EMIR, directly applicable and enforceable throughout the EU, aims at increasing financial stability and safety by preventing the situation where a collapse of one financial firm can cause the collapse of others. It requires mandatory clearing of certain OTC derivatives. 

    On 19 December 2012, commission delegated regulation was adopted by the EU Parliament and the Council of the EU supplementing EMIR with RTS on requirements for CCPs (the "Delegated Regulation"). 

    Article 27 paragraph 1 of the Delegated Regulation provides that a 'CCP may allow offsets or reductions in the required margin across the financial instruments that it clears if the price risk of one financial instrument or a set of financial instruments is significantly and reliably correlated, or based on equivalent statistical parameter of dependence, with the price risk of other financial instruments.' Moreover, according to the last sentence of paragraph 4: 'Where the CCP is not exposed to any potential risk from the margin reduction, it may apply a reduction of up to 100 % of that difference'.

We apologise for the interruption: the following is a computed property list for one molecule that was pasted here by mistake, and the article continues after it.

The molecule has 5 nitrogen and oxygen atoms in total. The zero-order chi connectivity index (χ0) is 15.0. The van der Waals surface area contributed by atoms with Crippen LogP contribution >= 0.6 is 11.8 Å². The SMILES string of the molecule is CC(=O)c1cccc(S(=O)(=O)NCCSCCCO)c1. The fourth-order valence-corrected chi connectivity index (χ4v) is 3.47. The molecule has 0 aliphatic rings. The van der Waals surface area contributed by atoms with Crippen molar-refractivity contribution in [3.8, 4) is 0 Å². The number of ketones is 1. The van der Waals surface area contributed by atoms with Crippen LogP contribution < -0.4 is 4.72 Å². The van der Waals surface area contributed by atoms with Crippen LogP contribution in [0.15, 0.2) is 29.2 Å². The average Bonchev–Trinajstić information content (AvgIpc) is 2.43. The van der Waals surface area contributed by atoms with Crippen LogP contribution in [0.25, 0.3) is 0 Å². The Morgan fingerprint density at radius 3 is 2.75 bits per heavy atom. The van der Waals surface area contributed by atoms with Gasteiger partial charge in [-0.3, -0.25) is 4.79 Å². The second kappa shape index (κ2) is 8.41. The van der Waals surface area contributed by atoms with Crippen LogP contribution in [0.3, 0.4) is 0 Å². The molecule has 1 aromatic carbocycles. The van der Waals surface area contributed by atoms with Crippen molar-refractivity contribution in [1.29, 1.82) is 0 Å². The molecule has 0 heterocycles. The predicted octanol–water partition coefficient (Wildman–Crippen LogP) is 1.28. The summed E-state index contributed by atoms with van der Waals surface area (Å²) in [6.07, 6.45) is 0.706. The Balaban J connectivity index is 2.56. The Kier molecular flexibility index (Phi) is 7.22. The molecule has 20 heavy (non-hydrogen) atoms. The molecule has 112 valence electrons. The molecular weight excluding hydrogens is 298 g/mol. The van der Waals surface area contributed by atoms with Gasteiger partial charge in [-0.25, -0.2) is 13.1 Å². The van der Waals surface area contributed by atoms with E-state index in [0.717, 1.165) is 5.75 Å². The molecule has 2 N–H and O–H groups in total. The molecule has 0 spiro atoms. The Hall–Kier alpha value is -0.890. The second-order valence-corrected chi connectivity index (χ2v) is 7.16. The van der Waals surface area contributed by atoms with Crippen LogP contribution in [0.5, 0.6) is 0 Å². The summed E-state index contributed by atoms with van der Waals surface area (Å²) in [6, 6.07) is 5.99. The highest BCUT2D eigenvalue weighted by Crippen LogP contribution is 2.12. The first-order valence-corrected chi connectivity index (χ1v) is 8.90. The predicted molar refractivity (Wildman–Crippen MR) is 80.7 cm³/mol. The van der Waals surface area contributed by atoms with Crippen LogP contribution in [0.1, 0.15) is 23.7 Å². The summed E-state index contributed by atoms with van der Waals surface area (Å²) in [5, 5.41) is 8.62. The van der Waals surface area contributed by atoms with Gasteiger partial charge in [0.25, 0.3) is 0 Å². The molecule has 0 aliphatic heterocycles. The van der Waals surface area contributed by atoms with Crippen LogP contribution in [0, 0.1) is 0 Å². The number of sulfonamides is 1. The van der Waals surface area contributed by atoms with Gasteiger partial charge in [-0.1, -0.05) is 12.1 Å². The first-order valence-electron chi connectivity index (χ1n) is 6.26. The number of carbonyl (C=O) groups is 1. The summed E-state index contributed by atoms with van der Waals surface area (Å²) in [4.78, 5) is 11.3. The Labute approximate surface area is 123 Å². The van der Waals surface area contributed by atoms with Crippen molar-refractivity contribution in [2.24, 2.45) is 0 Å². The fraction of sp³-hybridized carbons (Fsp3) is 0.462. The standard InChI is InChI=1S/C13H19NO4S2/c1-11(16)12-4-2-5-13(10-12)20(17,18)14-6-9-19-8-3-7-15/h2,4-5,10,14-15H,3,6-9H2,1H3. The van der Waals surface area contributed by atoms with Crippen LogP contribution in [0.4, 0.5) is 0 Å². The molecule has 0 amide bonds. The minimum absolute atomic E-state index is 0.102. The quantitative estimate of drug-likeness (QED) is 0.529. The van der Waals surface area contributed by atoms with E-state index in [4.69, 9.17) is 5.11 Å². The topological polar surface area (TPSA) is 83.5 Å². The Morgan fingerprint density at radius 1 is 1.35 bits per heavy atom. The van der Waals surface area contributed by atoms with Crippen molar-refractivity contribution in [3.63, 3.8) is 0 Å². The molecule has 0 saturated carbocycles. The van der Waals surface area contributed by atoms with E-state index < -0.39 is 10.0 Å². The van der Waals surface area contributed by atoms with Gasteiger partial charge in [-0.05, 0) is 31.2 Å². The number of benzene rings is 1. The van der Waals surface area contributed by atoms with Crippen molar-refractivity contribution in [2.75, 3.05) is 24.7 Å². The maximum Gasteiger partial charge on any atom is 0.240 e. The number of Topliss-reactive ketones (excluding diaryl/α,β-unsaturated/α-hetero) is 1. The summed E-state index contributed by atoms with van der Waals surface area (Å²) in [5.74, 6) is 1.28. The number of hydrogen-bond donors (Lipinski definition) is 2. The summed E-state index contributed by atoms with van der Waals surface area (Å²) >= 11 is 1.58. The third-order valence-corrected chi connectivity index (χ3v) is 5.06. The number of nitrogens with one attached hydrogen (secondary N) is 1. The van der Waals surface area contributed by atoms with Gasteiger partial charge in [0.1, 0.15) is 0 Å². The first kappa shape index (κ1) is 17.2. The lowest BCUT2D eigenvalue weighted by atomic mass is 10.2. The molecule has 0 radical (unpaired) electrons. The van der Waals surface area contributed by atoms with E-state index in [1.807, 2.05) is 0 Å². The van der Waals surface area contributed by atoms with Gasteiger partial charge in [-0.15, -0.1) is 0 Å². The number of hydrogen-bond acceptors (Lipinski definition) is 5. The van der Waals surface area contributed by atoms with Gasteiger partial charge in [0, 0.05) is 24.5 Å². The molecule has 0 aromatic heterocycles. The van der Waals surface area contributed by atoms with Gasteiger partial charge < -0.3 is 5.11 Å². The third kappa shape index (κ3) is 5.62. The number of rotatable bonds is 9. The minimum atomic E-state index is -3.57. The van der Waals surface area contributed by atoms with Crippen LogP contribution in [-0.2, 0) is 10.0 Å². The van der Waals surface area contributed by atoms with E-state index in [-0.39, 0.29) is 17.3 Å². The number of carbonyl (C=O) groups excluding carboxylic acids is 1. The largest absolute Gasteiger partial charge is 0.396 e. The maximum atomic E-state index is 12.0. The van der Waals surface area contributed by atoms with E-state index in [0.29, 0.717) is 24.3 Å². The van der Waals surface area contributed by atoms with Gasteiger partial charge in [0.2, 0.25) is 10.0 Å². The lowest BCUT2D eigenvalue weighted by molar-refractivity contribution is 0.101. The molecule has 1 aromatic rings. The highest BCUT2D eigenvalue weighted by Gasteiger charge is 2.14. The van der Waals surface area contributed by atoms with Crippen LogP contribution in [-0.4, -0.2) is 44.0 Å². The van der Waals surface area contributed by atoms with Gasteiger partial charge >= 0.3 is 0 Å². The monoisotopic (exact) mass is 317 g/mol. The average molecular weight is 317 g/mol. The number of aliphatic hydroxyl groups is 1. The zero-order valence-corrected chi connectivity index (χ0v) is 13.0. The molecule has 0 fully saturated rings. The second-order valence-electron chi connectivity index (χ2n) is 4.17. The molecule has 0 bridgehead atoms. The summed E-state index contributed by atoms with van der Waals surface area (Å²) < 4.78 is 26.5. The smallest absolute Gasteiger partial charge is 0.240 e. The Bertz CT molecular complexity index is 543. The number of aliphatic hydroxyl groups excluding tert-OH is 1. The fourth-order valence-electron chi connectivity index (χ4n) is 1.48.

MiFID I provides a definition of 'financial instrument' under section C of its Annex 1. However it does not specify the essential characteristics of each financial instrument within the types listed in this section. Article 2(5) of EMIR defines a derivative as a financial instrument which falls within any of the groups of derivatives set out in points (4) to (10) of Section C of Annex I to MiFID I. Furthermore, Article 2(7) of EMIR defines the term "class of derivatives" as "a subset of derivatives sharing common and essential characteristics including at least the relationship with the underlying asset, the type of underlying asset, and currency of notional amount. Derivatives belonging to the same class may have different maturities". However, there is no further clarification as to which instrument/product can be considered the same. 

    What's new?

    On 10 April 2017, ESMA published an opinion on portfolio margining requirements under Article 27 of the Delegated Regulation (the "Opinion"). 

    In particular, the Opinion aims at clarifying the following:

    • How to identify the same financial instruments or products;
    • The cases where margin reductions can be up to 100%. 

    The Opinion is available here.

    What's next?